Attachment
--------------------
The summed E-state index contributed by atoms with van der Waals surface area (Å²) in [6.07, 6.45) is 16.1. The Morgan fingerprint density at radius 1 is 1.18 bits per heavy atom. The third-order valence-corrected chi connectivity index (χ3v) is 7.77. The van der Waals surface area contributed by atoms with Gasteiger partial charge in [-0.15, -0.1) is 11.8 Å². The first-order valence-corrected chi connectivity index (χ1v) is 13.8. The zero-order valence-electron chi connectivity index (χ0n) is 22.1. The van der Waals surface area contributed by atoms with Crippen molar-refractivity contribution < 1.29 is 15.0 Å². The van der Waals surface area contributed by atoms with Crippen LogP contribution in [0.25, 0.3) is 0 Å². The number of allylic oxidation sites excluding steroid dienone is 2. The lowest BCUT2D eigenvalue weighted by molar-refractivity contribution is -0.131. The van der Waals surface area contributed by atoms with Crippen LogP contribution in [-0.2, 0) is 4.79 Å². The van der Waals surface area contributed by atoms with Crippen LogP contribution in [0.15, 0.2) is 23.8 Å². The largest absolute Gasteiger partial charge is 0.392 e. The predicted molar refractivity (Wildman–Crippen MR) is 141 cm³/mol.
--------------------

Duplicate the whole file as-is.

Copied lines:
The summed E-state index contributed by atoms with van der Waals surface area (Å²) in [6.07, 6.45) is 16.1. The Morgan fingerprint density at radius 1 is 1.18 bits per heavy atom. The third-order valence-corrected chi connectivity index (χ3v) is 7.77. The van der Waals surface area contributed by atoms with Gasteiger partial charge in [-0.15, -0.1) is 11.8 Å². The first-order valence-corrected chi connectivity index (χ1v) is 13.8. The zero-order valence-electron chi connectivity index (χ0n) is 22.1. The van der Waals surface area contributed by atoms with Crippen molar-refractivity contribution < 1.29 is 15.0 Å². The van der Waals surface area contributed by atoms with Crippen LogP contribution in [0.25, 0.3) is 0 Å². The number of allylic oxidation sites excluding steroid dienone is 2. The lowest BCUT2D eigenvalue weighted by molar-refractivity contribution is -0.131. The van der Waals surface area contributed by atoms with Crippen LogP contribution in [-0.2, 0) is 4.79 Å². The van der Waals surface area contributed by atoms with Crippen LogP contribution in [0.15, 0.2) is 23.8 Å². The largest absolute Gasteiger partial charge is 0.392 e. The predicted molar refractivity (Wildman–Crippen MR) is 141 cm³/mol.